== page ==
By the way, every place I shopped at, whatever I bought, the salespeople were always spewing fashion tips. I learned, in a city so classic, to take a few risks and, let’s be honest, European fashion is admired the world over.

Leather belts from Fellini. They shortened my dad’s belts too much though. Since belts are so size sensitive, it would make sense to let the wearer have the belts sized. I am a belt-gifting novice so I didn’t know much better and common sense did not prevail. They do fit my brother so he can add them to the rest of his gifts. Those included an authentic Manchester United tracksuit (on sale! Yay!) which was his favourite gift of all.

Christmas decorations were up until the day I left. Like I said before, my camera does not do any of the actual sights justice.

Piazza di San Lorenzo in Lucina
A sheet of lights over Via del Corso
The Fendi Christmas Tree
Via Condotti
Via Condotti - Home of Big Brand Shopping
The Mercedes Christmas Tree
Ok, Florence, but so pretty!
The Jewish Ghetto near Campo de Fiori
Street opposite the hotel leading to the Pantheon

Lots of Italian colorful tights. Can’t wait for spring.

Bright coral jewellery for my mother. A lovely cameo brooch for me. My first real brooch. I’m not quite sure exactly what I’m going to do with it but I think scarves are going to figure in the mix.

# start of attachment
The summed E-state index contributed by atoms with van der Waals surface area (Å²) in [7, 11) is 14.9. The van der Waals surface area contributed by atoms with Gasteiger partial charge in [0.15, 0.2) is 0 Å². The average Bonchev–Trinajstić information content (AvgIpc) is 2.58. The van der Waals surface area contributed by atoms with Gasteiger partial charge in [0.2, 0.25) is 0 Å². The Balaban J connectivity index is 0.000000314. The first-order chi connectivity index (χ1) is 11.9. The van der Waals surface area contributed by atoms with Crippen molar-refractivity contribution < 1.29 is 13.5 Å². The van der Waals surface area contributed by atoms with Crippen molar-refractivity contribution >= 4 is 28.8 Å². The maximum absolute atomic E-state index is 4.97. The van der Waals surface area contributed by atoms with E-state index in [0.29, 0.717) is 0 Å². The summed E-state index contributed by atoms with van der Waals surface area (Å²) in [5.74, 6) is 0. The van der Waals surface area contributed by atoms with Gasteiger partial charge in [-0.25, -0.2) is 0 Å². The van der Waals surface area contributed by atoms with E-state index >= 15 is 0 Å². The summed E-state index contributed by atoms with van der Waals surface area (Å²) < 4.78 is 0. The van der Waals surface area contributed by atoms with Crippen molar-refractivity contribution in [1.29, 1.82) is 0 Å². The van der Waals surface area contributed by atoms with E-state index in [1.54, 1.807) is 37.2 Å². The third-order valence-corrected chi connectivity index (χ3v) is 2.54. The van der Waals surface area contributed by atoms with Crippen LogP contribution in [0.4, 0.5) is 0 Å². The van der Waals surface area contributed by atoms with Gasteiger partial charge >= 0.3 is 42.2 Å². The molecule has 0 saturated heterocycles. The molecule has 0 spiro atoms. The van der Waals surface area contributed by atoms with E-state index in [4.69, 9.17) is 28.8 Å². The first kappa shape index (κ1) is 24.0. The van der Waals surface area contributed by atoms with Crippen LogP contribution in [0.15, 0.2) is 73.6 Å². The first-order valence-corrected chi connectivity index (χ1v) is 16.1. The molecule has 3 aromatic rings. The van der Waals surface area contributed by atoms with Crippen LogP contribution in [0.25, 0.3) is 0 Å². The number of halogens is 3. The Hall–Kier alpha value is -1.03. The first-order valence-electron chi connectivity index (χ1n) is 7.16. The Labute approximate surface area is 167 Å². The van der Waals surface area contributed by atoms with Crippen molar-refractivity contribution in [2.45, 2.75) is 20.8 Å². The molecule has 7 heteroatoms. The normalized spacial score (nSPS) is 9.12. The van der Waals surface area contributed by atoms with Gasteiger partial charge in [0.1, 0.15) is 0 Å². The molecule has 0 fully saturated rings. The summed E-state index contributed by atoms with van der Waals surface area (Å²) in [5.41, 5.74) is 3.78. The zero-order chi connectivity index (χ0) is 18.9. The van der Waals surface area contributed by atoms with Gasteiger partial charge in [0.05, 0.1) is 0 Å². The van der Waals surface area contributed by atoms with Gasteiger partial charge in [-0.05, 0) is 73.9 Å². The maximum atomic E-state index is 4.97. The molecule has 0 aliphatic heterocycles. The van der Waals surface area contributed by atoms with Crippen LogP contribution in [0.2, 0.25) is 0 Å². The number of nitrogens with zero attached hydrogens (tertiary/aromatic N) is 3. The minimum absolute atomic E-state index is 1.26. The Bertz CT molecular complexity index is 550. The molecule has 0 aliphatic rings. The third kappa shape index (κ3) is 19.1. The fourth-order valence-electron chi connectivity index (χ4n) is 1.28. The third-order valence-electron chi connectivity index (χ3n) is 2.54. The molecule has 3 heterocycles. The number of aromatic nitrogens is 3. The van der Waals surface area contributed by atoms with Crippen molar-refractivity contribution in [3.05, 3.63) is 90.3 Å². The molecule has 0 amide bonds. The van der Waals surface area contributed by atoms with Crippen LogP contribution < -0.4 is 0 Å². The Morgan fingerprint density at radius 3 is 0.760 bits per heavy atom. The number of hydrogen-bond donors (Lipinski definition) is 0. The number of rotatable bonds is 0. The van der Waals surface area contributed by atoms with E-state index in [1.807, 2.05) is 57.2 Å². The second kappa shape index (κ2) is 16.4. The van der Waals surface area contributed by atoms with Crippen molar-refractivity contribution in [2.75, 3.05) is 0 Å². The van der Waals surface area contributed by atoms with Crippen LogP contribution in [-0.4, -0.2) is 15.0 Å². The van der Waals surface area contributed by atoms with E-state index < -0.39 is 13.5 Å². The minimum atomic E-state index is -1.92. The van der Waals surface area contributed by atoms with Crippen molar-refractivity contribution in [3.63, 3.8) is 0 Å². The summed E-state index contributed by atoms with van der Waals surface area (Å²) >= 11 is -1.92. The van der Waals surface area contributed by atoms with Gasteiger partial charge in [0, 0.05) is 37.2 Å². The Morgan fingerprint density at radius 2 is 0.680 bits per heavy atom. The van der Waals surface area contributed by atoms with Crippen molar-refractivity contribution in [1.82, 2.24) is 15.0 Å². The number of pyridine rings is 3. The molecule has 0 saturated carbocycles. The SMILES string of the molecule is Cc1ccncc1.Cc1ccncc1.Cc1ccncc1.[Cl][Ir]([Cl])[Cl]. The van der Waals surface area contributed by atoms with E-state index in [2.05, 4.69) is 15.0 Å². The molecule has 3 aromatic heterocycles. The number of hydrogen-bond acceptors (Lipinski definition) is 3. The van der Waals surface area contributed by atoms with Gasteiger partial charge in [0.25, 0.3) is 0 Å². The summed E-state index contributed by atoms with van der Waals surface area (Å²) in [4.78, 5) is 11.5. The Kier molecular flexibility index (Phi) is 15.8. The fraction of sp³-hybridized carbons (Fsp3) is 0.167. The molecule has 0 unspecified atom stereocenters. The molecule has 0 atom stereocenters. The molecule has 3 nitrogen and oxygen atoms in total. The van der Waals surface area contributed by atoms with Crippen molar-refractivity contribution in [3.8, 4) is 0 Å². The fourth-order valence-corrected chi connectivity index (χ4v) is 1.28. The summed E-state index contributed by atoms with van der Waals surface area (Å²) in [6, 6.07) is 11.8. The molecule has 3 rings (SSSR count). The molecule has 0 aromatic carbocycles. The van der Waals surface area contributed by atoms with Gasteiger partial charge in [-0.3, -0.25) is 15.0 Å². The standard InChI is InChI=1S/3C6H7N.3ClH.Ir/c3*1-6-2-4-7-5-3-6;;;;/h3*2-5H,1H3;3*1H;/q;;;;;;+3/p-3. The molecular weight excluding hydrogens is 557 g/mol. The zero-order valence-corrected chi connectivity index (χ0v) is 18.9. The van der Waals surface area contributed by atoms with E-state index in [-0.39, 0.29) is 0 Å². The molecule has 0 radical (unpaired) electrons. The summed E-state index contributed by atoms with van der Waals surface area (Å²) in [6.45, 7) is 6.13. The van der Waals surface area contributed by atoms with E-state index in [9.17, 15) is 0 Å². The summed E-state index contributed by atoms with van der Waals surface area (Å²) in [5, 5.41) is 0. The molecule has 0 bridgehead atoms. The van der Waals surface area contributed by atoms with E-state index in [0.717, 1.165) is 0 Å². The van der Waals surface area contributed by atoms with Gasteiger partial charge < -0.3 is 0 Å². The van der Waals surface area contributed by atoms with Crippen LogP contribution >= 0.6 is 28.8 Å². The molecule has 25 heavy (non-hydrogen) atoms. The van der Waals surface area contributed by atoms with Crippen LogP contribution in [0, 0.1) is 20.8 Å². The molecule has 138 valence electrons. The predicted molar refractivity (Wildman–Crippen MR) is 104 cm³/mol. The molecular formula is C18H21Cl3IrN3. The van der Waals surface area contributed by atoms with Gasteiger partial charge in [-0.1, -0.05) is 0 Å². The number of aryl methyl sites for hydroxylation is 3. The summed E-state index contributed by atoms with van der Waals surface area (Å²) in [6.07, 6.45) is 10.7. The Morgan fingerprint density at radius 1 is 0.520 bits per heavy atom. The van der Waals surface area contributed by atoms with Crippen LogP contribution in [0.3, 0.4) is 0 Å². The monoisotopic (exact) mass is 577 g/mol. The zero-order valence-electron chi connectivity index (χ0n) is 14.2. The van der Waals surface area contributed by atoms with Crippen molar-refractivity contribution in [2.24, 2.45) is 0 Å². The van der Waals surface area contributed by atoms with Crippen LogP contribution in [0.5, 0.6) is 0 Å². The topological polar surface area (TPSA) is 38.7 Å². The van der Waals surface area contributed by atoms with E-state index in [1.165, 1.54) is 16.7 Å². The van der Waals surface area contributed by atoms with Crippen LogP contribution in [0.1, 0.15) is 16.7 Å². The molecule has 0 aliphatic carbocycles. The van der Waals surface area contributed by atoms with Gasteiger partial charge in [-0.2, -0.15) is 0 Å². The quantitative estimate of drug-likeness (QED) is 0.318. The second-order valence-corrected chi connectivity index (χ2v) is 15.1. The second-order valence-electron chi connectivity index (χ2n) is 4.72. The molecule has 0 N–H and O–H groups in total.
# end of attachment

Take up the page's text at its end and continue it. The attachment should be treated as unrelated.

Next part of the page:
I got a great pair of purple jeans at a just as great discount: 50% off, because the  cute salesguy wanted to take me out at 10pm that night after finding out I was traveling alone. He asked me to meet him outside the store and I didn’t show up. Is that wrong?

I learned

  • that I’m not as anti-social as I think I am,
  • that technology can be very convenient sometimes and that we shouldn’t depend on it too greatly,
  • the difference between Renaissance and Baroque, and
  • that I prefer the dramatic realism of Baroque art to the classic idealism of Renaissance
  • Bernini and Michelangelo, among others, were gods.

There were astonishing, indescribable feats of art and architecture to be found everywhere and I didn’t get tired of marveling at them.

We always need more time, just one more day to take in the beauty, to soak it all up, to take mental pictures that will last forever. Two incredible weeks flew by in a handful of moments and memories. There’s never enough time to do every little thing one wants to do. That’s how it feels, at least. For that, one needs a lifetime.


Add Yours
    • Karishma

      Thank you! :)
      Hahahah I’d taken a half-filled large suitcase and an almost empty carry-on suitcase with me which were stuffed full with, um, as you so nicely put it, souvenirs. Getting the “souvenirs” back here was a bit of a task but I was ready to do anything to manage it. They say, where there’s a will…